Planet-Based DietsEthical Food & Drink News & Features
If the UK switched to a diet lower in animal products, the nation could reduce its food-related biodiversity loss by 34%, greenhouse gas emissions by nearly 55% and early deaths by 20%, according to new research by WWF.
The conservation charity has launched Planet-Based Diets, a new approach to making food choices that can help ensure a healthy planet as well as healthy people.
The initiative offers a new customised online tool, to enable the adoption of healthy and sustainable planet-based diets at a national and individual level.
Adopting such eating patterns has the potential to significantly reduce greenhouse gas emissions, wildlife loss by up to 46% and premature deaths by at least 20%.
The Planet-Based Diets Impact & Action Calculator will allow individuals and governments to assess the individual and national impacts of their diets on eight human and environmental health indicators – such as biodiversity loss, water use, land use and greenhouse gas emissions.
It is customised across 13 food groups – from grains to dairy, sugar to red meat – and built on bespoke datasets and analysis for 147 countries.
The tool calculates that a diet rich in meat and dairy in the UK would use far more grazing land and produce more greenhouse gas emissions than a vegan diet.
Farming and disease
Against the backdrop of the ongoing pandemic, it has become more important than ever to adopt healthier and more considered diets.
The major drivers of emerging infectious disease, such as Covid-19, have been shown to be the unsustainable conversion of land for agriculture, intensive livestock farming and illegal trade in wildlife, often for human consumption. EU diets and food supply chains are huge drivers of nature loss both in Europe and further afield.
Globally, the EU is responsible for over 10% of forest destruction through its consumption of imported commodities like soy for animal feed, palm oil, coffee and cacao.
Transforming food systems
WWF’s recent Living Planet Report 2020 revealed nature is in freefall, with average global wildlife populations declining by 68% in less than 50 years.
Intensive agriculture, deforestation and the conversion of wild spaces into farmland to feed global populations are among the main causes of that catastrophic nature loss.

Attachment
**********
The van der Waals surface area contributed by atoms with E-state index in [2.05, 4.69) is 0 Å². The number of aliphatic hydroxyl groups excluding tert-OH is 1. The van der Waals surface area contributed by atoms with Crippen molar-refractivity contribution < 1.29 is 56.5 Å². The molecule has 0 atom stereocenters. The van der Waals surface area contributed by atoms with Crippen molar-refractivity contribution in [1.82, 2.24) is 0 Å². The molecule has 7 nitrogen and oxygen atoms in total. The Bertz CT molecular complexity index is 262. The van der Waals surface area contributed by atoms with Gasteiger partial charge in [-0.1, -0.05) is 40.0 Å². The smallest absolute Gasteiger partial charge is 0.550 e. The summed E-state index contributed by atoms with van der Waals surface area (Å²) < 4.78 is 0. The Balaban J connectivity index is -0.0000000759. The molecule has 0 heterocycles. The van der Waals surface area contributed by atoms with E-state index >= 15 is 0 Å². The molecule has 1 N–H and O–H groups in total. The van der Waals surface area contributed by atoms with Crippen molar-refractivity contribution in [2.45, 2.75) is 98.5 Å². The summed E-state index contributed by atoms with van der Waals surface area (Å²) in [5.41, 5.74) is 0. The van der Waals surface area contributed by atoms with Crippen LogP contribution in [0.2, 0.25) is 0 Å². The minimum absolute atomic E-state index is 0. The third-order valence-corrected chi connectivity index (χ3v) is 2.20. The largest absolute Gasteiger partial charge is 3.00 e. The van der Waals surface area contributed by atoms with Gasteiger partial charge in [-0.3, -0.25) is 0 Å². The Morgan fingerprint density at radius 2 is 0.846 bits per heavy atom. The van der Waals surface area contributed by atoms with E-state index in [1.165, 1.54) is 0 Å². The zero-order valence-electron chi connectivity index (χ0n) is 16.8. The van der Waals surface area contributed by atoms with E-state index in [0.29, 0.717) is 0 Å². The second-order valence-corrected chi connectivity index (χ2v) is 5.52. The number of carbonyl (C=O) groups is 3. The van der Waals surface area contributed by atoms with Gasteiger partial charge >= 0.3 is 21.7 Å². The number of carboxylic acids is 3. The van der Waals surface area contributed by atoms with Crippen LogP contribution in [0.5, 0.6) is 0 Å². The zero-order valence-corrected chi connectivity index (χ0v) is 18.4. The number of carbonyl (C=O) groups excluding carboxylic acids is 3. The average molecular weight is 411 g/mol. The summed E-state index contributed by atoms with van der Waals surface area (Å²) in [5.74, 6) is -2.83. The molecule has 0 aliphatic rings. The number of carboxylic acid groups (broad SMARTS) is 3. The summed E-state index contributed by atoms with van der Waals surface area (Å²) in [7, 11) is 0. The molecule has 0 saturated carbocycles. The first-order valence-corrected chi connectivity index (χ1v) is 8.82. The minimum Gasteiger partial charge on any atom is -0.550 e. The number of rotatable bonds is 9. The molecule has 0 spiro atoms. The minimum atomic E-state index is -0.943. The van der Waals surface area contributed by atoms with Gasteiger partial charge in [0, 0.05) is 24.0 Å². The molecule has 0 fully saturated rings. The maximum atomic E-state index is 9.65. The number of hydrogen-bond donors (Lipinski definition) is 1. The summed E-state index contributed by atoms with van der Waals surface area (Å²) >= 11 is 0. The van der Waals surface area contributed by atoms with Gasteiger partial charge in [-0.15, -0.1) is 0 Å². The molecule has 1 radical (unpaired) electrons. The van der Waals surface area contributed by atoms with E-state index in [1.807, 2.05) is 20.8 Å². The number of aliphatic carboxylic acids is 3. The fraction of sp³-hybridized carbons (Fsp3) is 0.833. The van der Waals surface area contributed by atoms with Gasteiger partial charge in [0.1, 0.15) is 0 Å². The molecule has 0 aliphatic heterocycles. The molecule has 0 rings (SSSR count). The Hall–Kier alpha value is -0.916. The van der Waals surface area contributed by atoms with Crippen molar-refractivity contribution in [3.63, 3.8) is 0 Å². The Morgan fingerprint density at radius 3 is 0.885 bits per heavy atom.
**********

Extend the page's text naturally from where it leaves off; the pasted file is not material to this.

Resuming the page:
Our global food system is responsible for 70% of biodiversity loss on land and 50% in freshwater, and more than a quarter of global greenhouse gas emissions are caused by the way we produce and consume our food.
An urgent UK and global response is needed to transform our existing food systems before the damage to nature and our health is irreversible.
‘We are facing a climate and wildlife crisis – nature is in freefall and the things we eat and the way we farm is driving that. It is crucial to understand where food consumed in the UK is produced, and how that affects carbon levels and biodiversity loss.
‘Changing our diets is a powerful way of reducing national greenhouse gas emissions and this tool could help us all do that. The UK Government must also urgently raise the ambition of our National Dietary Guidelines to ensure they are in line with global health and environmental targets.’
Food systems sustainability manager, WWF
Longer, healthier lives
A new WWF report, Bending the Curve: The Restorative Power of Planet-Based Diets, will also help individuals and policymakers understand the health and environmental impact of their diets.
It found that transitioning to planet-based diets delivers significant human health benefits and lowers environmental impacts, including a more stable climate, less wildlife loss and more space for it to thrive – and, crucially, longer and healthier lives for people.
‘There is no one size fits all solution. For instance in some countries there needs to be a significant reduction in the consumption of animal-sourced foods, while in others an increase may be needed to tackle burdens of undernutrition. Health and the environment need to be considered together. Our Impact & Action Calculator will help countries to better understand the impacts of dietary shifts, so they can encourage all their citizens to adopt diets that are good for both people and the planet.’
WWF’s global food lead scientist and lead author of the report